Where are all the parties?

26 Jan

When I set out to become a writer, especially when I was young—I mean 13, 14-years-old-young—this glamorized image of what that would entail seemed unreachable. I realized as I aged, as I published not one, not two, but three books, with more on the way that it really IS unreachable. And it’s not because I’m not popular enough, rich enough, good enough.

It’s because it doesn’t exist, at least not in its original form.

cocktail party.jpg

The days of lavish launch parties and book tours with throngs of fans clamoring for an autograph are mostly behind us.

The industry just isn’t like that anymore.

I mean, sure, if you’re a brand name writer, a big name that still manages to get the Today Show and Good Morning America so many years after both productions canned their book review and author segments, then potentially these parties and fans still abound.

But I’m not that writer and, if you’re reading this, I’m guessing you aren’t either.

No offense meant. It likely means, no matter how excellent your work, you came into the game too late. We started the journey at a time when that approach to publicity was dying or already gone. There’s no way to change it or yourself or your writing to turn the book industry back into one that flocks after its writers rather than the writers flocking after it for attention, contracts, marketing. Ugh, marketing.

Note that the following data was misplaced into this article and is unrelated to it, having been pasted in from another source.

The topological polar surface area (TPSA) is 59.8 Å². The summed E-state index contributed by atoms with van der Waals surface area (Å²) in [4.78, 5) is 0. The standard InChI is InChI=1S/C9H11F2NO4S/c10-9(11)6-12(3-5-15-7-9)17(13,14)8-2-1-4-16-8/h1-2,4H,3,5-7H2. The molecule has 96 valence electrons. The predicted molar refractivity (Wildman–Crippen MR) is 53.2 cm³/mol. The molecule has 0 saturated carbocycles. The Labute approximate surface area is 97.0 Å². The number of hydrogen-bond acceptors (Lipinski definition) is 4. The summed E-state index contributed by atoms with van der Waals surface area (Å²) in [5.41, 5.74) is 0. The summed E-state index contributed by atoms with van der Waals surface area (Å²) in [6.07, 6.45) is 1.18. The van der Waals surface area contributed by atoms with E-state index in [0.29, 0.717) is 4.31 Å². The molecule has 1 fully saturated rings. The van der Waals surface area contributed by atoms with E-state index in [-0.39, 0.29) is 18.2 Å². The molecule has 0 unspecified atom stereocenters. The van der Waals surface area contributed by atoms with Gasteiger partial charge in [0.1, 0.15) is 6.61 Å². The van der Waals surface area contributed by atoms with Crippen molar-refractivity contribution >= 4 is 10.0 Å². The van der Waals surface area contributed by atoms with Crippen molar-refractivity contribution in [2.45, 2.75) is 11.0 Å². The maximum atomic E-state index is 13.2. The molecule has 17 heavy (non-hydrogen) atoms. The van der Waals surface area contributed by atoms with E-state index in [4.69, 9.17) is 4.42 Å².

We are in the age of DIY (even if traditionally published). So what do I say of those images of a bygone era in publishing still floating in my mind from 15 years ago?

I say I’ll throw my own party.

I’m still not sure at what point of publication success I’ll deem myself deserving of one of those huge affairs, and this is despite the fact that every book release makes me feel like going out and spending a bunch of money on sushi to celebrate. But once release dates come and go, it’s always, “OK, maybe with the next book.” And I’ll probably never feel like I’ve done as much as I could to garner that attention. I’m a one-person operation, and it’s a ton of work to be your own manager, marketer, publicist, accountant. And I certainly don’t know enough people to pack a rented space, but I keep telling myself that one day I’ll release the book that shoves me out of the shadows and makes that party a no-brainer.

It’s not a matter of the previous books not being good enough to do that. It’s a matter of how many people were watching when I was brand new versus now, five years from now, and so on.  Some authors get lucky and have that with the first book.

It’s what we all dream of.

But there’s nothing wrong with writing myself out of obscurity and into the public eye with a shelf of previous publications behind me. Books make great step-stools, and the unreachable gets just a bit closer to the fingertips when you have a pile of them to stand on.

(Plus, I’ll need a big stack in order to reach the candles at the top of the enormous cake I’ll have when I finally throw that party.)

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